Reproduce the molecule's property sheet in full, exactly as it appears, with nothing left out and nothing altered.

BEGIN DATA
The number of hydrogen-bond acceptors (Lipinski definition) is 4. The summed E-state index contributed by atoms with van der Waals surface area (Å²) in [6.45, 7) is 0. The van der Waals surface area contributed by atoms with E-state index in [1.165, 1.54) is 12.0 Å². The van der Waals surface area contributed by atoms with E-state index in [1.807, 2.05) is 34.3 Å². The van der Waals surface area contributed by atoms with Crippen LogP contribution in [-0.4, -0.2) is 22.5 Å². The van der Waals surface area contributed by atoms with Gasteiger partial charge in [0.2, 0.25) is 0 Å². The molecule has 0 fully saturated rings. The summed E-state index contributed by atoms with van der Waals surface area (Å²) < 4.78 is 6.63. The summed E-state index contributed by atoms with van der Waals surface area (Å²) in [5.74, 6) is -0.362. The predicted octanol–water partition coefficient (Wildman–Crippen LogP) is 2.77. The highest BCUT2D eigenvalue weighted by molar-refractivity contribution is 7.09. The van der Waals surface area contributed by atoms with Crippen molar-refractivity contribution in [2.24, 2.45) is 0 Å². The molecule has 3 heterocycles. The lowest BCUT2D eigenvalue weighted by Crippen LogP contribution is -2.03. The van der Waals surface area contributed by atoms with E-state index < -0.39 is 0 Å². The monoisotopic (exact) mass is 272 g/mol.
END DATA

The number of hydrogen-bond acceptors (Lipinski definition) is 4. The summed E-state index contributed by atoms with van der Waals surface area (Å²) in [6.45, 7) is 0. The van der Waals surface area contributed by atoms with E-state index in [1.165, 1.54) is 12.0 Å². The van der Waals surface area contributed by atoms with E-state index in [1.807, 2.05) is 34.3 Å². The van der Waals surface area contributed by atoms with Crippen LogP contribution in [-0.4, -0.2) is 22.5 Å². The van der Waals surface area contributed by atoms with Gasteiger partial charge in [0.2, 0.25) is 0 Å². The molecule has 0 fully saturated rings. The summed E-state index contributed by atoms with van der Waals surface area (Å²) < 4.78 is 6.63. The summed E-state index contributed by atoms with van der Waals surface area (Å²) in [5.74, 6) is -0.362. The predicted octanol–water partition coefficient (Wildman–Crippen LogP) is 2.77. The highest BCUT2D eigenvalue weighted by molar-refractivity contribution is 7.09. The van der Waals surface area contributed by atoms with Crippen molar-refractivity contribution in [2.24, 2.45) is 0 Å². The molecule has 3 heterocycles. The lowest BCUT2D eigenvalue weighted by Crippen LogP contribution is -2.03. The van der Waals surface area contributed by atoms with E-state index < -0.39 is 0 Å². The monoisotopic (exact) mass is 272 g/mol.